The Pullman Strike began on May 11, 1894, near Chicago, Illinois, when workers at the Pullman Palace Car Company initiated a wildcat strike in response to recent reductions in wages and high rents in company-owned housing.

This strike was significant because it grew to involve the American Railway Union (ARU), led by Eugene V. Debs, which supported the strike by refusing to handle Pullman cars and equipment, effectively paralyzing railroad traffic nationwide.

The federal government intervened, citing the disruption to mail delivery and interstate commerce, leading to a federal court injunction and the deployment of U.S. Army troops, which violently suppressed the strike.

The Pullman Strike highlighted the growing economic and labor unrest in the United States during the Industrial Revolution and led to increased national discourse on workers’ rights and corporate responsibilities.

1943 – During World War II, American troops invade Attu Island in the Aleutian Islands in an attempt to expel occupying Japanese forces

During World War II, on May 11, 1943, American troops landed on Attu Island as part of the Aleutian Islands Campaign, aiming to recapture the territory from Japanese forces who had occupied it since June 1942. Attu, the westernmost point in the U.S.-owned Aleutian Islands, was strategically important.

The battle that ensued was one of the only two land battles fought in North America during World War II (the other being on the nearby island of Kiska). The harsh and foggy climate made the battle particularly brutal and challenging.

The U.S. victory at Attu was significant as it marked the beginning of the end of Japanese presence in the Aleutians, and it helped secure the northern Pacific area from further Japanese invasion.

1949 – Siam officially changes its name to Thailand for the second time; the first change was in 1939

Siam officially changed its name to Thailand for the second time on May 11, 1949. The country was known as Siam until 1939 when it was first renamed Thailand, meaning “land of the free,” to emphasize the country’s independence from colonial powers. The name reverted to Siam again in 1945 after World War II, during which Thailand had been allied with Japan.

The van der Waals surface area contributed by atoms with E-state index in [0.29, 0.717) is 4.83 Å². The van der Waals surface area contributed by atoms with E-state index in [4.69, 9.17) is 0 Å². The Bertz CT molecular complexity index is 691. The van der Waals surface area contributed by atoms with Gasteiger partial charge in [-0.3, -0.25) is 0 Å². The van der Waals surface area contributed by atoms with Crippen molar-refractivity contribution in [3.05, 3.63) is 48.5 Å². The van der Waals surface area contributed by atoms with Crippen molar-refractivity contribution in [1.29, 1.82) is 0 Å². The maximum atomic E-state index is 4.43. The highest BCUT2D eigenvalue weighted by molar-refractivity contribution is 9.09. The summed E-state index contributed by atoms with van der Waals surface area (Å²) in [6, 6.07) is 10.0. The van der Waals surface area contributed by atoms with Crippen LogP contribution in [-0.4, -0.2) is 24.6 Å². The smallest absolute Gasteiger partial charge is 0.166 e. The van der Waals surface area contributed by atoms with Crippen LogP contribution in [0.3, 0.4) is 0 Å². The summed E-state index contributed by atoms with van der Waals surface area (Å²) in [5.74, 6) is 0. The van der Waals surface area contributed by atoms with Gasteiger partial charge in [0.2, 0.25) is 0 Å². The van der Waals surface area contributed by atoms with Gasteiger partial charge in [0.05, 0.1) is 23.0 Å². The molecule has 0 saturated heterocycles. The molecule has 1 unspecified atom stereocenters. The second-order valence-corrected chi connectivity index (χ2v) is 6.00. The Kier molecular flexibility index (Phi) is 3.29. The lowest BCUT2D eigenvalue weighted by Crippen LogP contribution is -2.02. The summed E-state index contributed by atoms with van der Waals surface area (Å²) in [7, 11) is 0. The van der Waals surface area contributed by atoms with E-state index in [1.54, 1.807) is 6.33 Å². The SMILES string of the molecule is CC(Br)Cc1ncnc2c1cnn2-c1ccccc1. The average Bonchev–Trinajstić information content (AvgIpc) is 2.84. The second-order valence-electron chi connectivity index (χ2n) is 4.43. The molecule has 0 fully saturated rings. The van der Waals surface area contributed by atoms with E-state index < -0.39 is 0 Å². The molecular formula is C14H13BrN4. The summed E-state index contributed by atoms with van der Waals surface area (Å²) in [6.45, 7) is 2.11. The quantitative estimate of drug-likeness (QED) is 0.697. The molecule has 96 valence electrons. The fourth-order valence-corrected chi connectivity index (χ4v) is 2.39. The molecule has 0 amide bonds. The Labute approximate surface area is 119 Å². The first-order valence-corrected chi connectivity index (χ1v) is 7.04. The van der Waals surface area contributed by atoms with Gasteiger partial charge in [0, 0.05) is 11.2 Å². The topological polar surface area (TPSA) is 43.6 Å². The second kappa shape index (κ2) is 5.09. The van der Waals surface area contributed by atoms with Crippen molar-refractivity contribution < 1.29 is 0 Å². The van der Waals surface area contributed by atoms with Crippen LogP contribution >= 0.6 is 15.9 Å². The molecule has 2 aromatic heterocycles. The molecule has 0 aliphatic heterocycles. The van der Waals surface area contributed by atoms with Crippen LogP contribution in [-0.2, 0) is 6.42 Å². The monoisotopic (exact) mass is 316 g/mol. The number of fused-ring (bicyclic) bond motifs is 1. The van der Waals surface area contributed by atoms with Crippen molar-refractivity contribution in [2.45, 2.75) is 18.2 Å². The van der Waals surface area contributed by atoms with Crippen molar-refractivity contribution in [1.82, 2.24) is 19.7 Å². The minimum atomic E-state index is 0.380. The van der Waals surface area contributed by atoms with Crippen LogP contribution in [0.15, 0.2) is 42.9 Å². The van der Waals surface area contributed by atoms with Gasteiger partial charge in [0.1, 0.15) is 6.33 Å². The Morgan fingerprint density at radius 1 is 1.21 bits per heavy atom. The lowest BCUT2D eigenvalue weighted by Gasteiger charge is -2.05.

The final change back to Thailand in 1949 was part of a national identity strengthening under the rule of Prime Minister Plaek Phibunsongkhram, aimed at promoting Thai nationalism and distancing the country from its past colonial associations.

1960 – Adolf Eichmann is captured by Mossad agents in Argentina

Adolf Eichmann, a Nazi war criminal and one of the major organizers of the Holocaust, was captured by Mossad agents in Buenos Aires, Argentina, on May 11, 1960. Eichmann had been living under the alias Ricardo Klement since fleeing Europe after World War II.

His capture was the result of a meticulously planned Mossad operation, sparked by tips from Holocaust survivors. Eichmann was subsequently smuggled to Israel, where he stood trial for crimes against humanity, war crimes, crimes against the Jewish people, and membership in a criminal organization.

The trial was a pivotal moment in Holocaust history, bringing to public awareness the details of the genocide. Eichmann was found guilty and executed in 1962.

1973 – Charges against Daniel Ellsberg for his involvement in the Pentagon Papers case are dismissed

On May 11, 1973, all charges against Daniel Ellsberg, who had leaked the Pentagon Papers, were dismissed. The Pentagon Papers were a top-secret Department of Defense study of U.S. political and military involvement in Vietnam from 1945 to 1967, revealing that successive U.S. administrations had misled the public about the Vietnam War.

Ellsberg, who had worked on the study, released the documents to the New York Times and other newspapers in 1971, leading to a major scandal and a landmark Supreme Court case on press freedom.